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Former Tiger football star signs contract with Indianapolis Colts

The Princeton football record book reads like a rundown of former Tiger running back Keith Elias '94's stats.

Monday, the Indianapolis Colts of the National Football League decided that Elias might still be able to run down into the end zone, signing the Princeton great to a one-year contract. The deal marks Elias' return to the league after a one-season hiatus – he most recently played three years with the New York Giants, but was a victim of personnel changes after the 1996 season.

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Elias holds nearly every possible career rushing record for Princeton, leading the books in carries (736), carries per game (24.5), total yards gained (4,208), yards gained per game (140.3), average yards per carry (5.7) and rushing touchdowns (49). In addition, Elias was named first-team All-Ivy League and first-team All-America in 1992 and 1993.

Though a star running back in college, Elias played primarily on special teams while with the Giants. This will also be his role with the Colts, in addition to serving as a third-down back on offense.

Role player

There is an opening for a third-string back after Marshall Faulk and Zack Crockett, and Elias will undoubtedly seek to fulfill that role. His first order of business, however, will be making the 48-man roster for the Colts.

While with the Giants, Elias saw limited action, playing in just 26 games, carrying the ball 21 times for 72 yards, while catching 17 passes for 120 yards.

For Tigers head coach Steve Tosches, who coached Elias during his four-year career at Princeton, work ethic is what separates Elias from the pack.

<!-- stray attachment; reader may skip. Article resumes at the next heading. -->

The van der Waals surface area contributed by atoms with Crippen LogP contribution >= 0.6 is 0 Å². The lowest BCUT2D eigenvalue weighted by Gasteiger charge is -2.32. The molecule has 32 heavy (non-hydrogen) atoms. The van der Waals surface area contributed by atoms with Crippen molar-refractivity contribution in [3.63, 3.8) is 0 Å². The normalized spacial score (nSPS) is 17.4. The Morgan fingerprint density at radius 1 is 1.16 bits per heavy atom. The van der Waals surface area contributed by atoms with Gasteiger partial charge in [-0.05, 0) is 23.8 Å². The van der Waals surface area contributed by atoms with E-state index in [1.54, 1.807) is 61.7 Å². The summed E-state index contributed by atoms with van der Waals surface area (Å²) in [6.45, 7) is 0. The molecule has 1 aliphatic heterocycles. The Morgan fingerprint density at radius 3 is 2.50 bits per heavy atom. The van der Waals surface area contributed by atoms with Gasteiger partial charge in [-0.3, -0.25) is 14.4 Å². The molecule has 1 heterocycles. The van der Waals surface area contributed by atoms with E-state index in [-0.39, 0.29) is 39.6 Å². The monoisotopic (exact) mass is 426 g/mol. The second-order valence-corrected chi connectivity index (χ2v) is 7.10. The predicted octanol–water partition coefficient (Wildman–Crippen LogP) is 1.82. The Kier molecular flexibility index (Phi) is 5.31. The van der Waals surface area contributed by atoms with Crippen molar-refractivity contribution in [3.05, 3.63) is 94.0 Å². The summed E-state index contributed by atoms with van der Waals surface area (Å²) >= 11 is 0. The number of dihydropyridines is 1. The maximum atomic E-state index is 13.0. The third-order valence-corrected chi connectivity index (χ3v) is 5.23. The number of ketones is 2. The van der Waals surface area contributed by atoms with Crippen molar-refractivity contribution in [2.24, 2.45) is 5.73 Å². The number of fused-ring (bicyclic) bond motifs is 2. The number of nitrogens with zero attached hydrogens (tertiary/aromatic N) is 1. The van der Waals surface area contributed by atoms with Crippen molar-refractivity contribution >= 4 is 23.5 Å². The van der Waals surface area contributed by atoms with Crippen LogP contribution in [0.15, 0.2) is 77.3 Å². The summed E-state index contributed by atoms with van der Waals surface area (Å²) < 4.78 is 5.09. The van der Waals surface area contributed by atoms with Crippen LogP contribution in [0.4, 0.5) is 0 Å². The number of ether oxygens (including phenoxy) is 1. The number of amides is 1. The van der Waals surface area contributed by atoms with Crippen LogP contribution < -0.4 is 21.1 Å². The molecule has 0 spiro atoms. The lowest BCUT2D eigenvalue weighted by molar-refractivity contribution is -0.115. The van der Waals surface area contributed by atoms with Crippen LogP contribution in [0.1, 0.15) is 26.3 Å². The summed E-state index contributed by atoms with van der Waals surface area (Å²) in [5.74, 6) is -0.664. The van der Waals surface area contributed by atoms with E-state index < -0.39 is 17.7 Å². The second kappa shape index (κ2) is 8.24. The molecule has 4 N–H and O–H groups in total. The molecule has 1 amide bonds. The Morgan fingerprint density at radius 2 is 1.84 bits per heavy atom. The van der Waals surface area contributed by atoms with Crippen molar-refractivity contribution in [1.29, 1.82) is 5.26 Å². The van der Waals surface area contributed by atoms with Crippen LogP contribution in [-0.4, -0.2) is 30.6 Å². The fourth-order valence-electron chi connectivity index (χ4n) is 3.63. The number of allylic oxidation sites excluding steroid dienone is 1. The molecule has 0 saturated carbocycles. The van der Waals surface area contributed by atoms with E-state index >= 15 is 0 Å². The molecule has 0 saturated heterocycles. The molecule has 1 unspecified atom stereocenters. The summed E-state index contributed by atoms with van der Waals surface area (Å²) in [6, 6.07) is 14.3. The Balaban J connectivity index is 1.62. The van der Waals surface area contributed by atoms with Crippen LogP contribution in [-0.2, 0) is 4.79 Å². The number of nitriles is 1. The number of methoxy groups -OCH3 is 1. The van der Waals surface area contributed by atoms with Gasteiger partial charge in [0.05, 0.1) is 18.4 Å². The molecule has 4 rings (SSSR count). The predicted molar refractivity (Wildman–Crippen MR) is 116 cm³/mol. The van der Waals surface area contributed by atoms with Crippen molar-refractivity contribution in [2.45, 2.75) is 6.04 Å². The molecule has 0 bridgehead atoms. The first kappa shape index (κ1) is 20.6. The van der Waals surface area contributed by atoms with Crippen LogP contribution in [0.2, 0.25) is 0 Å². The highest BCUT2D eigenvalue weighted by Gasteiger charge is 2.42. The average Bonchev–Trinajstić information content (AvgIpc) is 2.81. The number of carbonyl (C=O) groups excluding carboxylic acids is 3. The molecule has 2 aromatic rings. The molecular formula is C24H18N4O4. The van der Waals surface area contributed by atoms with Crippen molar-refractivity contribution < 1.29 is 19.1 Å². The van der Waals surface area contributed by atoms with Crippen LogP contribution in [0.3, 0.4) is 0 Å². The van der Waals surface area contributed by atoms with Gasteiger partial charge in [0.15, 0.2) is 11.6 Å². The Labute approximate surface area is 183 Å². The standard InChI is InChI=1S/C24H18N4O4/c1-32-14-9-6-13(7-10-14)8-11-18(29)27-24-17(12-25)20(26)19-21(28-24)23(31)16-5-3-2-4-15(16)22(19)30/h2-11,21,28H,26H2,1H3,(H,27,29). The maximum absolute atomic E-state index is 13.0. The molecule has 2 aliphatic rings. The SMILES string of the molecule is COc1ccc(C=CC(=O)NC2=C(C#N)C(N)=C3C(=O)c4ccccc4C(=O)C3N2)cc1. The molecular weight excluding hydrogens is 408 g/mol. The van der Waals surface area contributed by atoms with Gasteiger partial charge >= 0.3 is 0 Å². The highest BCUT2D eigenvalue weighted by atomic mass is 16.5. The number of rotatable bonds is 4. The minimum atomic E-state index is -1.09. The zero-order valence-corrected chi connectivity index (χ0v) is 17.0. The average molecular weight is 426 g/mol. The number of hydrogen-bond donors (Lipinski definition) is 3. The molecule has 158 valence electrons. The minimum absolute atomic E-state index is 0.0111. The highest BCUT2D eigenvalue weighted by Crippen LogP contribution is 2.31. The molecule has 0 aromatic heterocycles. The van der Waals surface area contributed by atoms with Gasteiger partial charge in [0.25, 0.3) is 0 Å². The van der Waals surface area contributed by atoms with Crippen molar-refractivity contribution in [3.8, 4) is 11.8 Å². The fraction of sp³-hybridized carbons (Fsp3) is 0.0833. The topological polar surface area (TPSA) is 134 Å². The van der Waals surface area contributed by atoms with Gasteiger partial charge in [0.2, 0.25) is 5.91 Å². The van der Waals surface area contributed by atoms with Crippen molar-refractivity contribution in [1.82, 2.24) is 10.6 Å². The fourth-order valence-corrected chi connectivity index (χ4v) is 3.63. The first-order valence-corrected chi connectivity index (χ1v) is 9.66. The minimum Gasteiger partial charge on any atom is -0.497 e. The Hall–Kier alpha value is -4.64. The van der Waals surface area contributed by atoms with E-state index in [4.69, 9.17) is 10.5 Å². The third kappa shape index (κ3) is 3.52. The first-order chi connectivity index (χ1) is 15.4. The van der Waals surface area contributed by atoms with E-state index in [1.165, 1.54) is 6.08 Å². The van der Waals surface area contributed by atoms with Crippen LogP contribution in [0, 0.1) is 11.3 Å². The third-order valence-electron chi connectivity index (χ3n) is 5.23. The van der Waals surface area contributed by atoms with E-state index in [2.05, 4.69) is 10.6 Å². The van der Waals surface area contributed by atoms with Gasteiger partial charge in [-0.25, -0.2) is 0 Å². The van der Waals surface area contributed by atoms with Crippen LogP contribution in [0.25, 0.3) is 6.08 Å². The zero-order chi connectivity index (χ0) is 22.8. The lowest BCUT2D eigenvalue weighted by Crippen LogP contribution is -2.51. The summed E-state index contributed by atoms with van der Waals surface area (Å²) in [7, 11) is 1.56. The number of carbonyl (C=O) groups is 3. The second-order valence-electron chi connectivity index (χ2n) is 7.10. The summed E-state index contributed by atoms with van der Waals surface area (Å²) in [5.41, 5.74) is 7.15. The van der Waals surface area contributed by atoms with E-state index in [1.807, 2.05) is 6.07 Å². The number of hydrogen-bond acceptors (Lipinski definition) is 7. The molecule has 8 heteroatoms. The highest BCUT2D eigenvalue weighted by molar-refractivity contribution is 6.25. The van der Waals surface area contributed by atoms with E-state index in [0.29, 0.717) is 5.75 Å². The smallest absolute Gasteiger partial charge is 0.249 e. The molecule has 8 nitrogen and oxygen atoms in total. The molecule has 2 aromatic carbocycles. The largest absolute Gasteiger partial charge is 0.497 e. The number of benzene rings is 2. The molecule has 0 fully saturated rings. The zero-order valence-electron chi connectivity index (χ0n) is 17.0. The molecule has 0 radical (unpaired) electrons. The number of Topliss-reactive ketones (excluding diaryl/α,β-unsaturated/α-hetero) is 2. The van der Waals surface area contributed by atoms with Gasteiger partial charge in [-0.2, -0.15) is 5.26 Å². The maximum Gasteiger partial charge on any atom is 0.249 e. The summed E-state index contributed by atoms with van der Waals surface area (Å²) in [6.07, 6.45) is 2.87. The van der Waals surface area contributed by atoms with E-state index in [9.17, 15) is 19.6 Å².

"Keith has a tremendous work ethic and passion to play the game," Tosches said. "He wears that on his sleeve."

Tunnel vision

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According to Tosches, Elias' preparation and intensity are unmatched, and he never paced himself, even in practice. Every little thing that he did had importance in making him a better player, Tosches added.

Elias' one-year break from football fed his desire and enthusiasm to return.

"It was an agonizing, frustrating fall for Keith," Tosches said. Elias kept in touch with football as an assistant coach for his former high school, Lacey Township (N.J.), where his younger brother, Greg, plays.

"He feels confident that he can contribute to a professional team," Tosches added. "But he is also realistic and will seek to fulfill a role." Elias does not expect to jump over Faulk and Crockett into the starting backfield of the Colts, but rather merely return to the game that he loves.

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Elias has kept in contact with his alma mater, regularly talking to the coaches and even making appearances for the team. Elias gave a motivational speech to the team two days before it defeated Yale, 9-0, at the Meadowlands Nov. 15.

Princeton's coaches have tremendous respect for Elias and are excited that he has received another opportunity to test his chances in the NFL.

"We are very happy for him to get a second chance," Tosches said. "He will take full advantage of it."

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